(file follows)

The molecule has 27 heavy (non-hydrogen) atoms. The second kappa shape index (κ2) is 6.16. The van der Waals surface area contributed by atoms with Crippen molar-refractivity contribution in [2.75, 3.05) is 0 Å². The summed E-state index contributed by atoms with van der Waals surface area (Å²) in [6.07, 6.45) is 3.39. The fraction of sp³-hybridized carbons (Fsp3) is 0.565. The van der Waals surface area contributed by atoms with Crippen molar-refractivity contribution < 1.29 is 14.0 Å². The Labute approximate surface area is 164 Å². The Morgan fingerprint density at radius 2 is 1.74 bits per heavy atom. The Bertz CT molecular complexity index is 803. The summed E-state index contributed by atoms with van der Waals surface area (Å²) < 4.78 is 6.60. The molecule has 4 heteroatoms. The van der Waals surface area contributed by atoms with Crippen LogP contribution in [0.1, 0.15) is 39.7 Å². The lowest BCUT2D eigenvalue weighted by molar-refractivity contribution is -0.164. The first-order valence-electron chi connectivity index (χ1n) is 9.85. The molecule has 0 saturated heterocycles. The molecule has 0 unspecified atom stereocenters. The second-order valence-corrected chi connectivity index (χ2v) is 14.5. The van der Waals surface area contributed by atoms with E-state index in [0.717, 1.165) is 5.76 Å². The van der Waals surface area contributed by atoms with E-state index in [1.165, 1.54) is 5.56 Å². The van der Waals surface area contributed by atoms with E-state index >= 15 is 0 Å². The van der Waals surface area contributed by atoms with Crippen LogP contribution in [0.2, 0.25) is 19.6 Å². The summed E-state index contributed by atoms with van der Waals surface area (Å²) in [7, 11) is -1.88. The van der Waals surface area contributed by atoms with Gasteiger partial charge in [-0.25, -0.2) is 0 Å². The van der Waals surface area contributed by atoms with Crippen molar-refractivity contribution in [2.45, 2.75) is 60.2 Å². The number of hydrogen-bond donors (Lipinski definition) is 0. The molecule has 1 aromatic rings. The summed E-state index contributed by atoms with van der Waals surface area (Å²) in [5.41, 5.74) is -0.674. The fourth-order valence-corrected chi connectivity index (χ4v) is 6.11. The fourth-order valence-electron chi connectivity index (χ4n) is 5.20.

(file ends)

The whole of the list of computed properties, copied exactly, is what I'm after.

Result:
The molecule has 27 heavy (non-hydrogen) atoms. The second kappa shape index (κ2) is 6.16. The van der Waals surface area contributed by atoms with Crippen molar-refractivity contribution in [2.75, 3.05) is 0 Å². The summed E-state index contributed by atoms with van der Waals surface area (Å²) in [6.07, 6.45) is 3.39. The fraction of sp³-hybridized carbons (Fsp3) is 0.565. The van der Waals surface area contributed by atoms with Crippen molar-refractivity contribution < 1.29 is 14.0 Å². The Labute approximate surface area is 164 Å². The Morgan fingerprint density at radius 2 is 1.74 bits per heavy atom. The Bertz CT molecular complexity index is 803. The summed E-state index contributed by atoms with van der Waals surface area (Å²) < 4.78 is 6.60. The molecule has 4 heteroatoms. The van der Waals surface area contributed by atoms with Crippen LogP contribution in [0.1, 0.15) is 39.7 Å². The lowest BCUT2D eigenvalue weighted by molar-refractivity contribution is -0.164. The first-order valence-electron chi connectivity index (χ1n) is 9.85. The molecule has 0 saturated heterocycles. The molecule has 0 unspecified atom stereocenters. The second-order valence-corrected chi connectivity index (χ2v) is 14.5. The van der Waals surface area contributed by atoms with E-state index in [0.717, 1.165) is 5.76 Å². The van der Waals surface area contributed by atoms with E-state index in [1.165, 1.54) is 5.56 Å². The van der Waals surface area contributed by atoms with E-state index >= 15 is 0 Å². The van der Waals surface area contributed by atoms with Crippen LogP contribution in [0.2, 0.25) is 19.6 Å². The summed E-state index contributed by atoms with van der Waals surface area (Å²) in [7, 11) is -1.88. The van der Waals surface area contributed by atoms with Gasteiger partial charge in [-0.25, -0.2) is 0 Å². The van der Waals surface area contributed by atoms with Crippen molar-refractivity contribution in [2.45, 2.75) is 60.2 Å². The number of hydrogen-bond donors (Lipinski definition) is 0. The molecule has 1 aromatic rings. The summed E-state index contributed by atoms with van der Waals surface area (Å²) in [5.41, 5.74) is -0.674. The fourth-order valence-corrected chi connectivity index (χ4v) is 6.11. The fourth-order valence-electron chi connectivity index (χ4n) is 5.20.